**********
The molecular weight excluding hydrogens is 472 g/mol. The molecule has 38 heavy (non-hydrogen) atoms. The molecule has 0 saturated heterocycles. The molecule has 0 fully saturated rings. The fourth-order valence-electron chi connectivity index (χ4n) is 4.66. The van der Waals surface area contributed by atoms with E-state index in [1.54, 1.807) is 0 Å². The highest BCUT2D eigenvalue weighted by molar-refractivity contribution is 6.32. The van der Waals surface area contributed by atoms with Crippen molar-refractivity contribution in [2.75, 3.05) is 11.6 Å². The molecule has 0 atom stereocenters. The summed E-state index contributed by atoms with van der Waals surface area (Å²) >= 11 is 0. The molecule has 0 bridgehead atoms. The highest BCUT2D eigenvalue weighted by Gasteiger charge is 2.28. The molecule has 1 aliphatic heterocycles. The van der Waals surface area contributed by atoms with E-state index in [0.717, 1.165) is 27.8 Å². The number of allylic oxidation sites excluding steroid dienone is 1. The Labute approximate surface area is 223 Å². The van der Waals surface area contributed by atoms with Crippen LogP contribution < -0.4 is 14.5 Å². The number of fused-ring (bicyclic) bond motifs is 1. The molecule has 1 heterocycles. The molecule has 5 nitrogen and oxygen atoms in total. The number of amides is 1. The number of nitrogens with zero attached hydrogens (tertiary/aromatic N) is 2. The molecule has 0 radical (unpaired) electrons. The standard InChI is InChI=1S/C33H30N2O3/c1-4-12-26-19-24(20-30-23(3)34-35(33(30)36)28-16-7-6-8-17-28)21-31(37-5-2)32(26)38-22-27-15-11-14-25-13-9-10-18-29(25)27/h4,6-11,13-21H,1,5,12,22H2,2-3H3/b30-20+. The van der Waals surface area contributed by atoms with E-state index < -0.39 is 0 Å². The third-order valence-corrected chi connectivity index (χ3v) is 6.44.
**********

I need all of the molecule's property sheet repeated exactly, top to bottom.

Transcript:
The molecular weight excluding hydrogens is 472 g/mol. The molecule has 38 heavy (non-hydrogen) atoms. The molecule has 0 saturated heterocycles. The molecule has 0 fully saturated rings. The fourth-order valence-electron chi connectivity index (χ4n) is 4.66. The van der Waals surface area contributed by atoms with E-state index in [1.54, 1.807) is 0 Å². The highest BCUT2D eigenvalue weighted by molar-refractivity contribution is 6.32. The van der Waals surface area contributed by atoms with Crippen molar-refractivity contribution in [2.75, 3.05) is 11.6 Å². The molecule has 0 atom stereocenters. The summed E-state index contributed by atoms with van der Waals surface area (Å²) >= 11 is 0. The molecule has 0 bridgehead atoms. The highest BCUT2D eigenvalue weighted by Gasteiger charge is 2.28. The molecule has 1 aliphatic heterocycles. The van der Waals surface area contributed by atoms with E-state index in [0.717, 1.165) is 27.8 Å². The number of allylic oxidation sites excluding steroid dienone is 1. The Labute approximate surface area is 223 Å². The van der Waals surface area contributed by atoms with Crippen LogP contribution < -0.4 is 14.5 Å². The number of fused-ring (bicyclic) bond motifs is 1. The molecule has 1 heterocycles. The molecule has 5 nitrogen and oxygen atoms in total. The number of amides is 1. The number of nitrogens with zero attached hydrogens (tertiary/aromatic N) is 2. The molecule has 0 radical (unpaired) electrons. The standard InChI is InChI=1S/C33H30N2O3/c1-4-12-26-19-24(20-30-23(3)34-35(33(30)36)28-16-7-6-8-17-28)21-31(37-5-2)32(26)38-22-27-15-11-14-25-13-9-10-18-29(25)27/h4,6-11,13-21H,1,5,12,22H2,2-3H3/b30-20+. The van der Waals surface area contributed by atoms with E-state index < -0.39 is 0 Å². The third-order valence-corrected chi connectivity index (χ3v) is 6.44.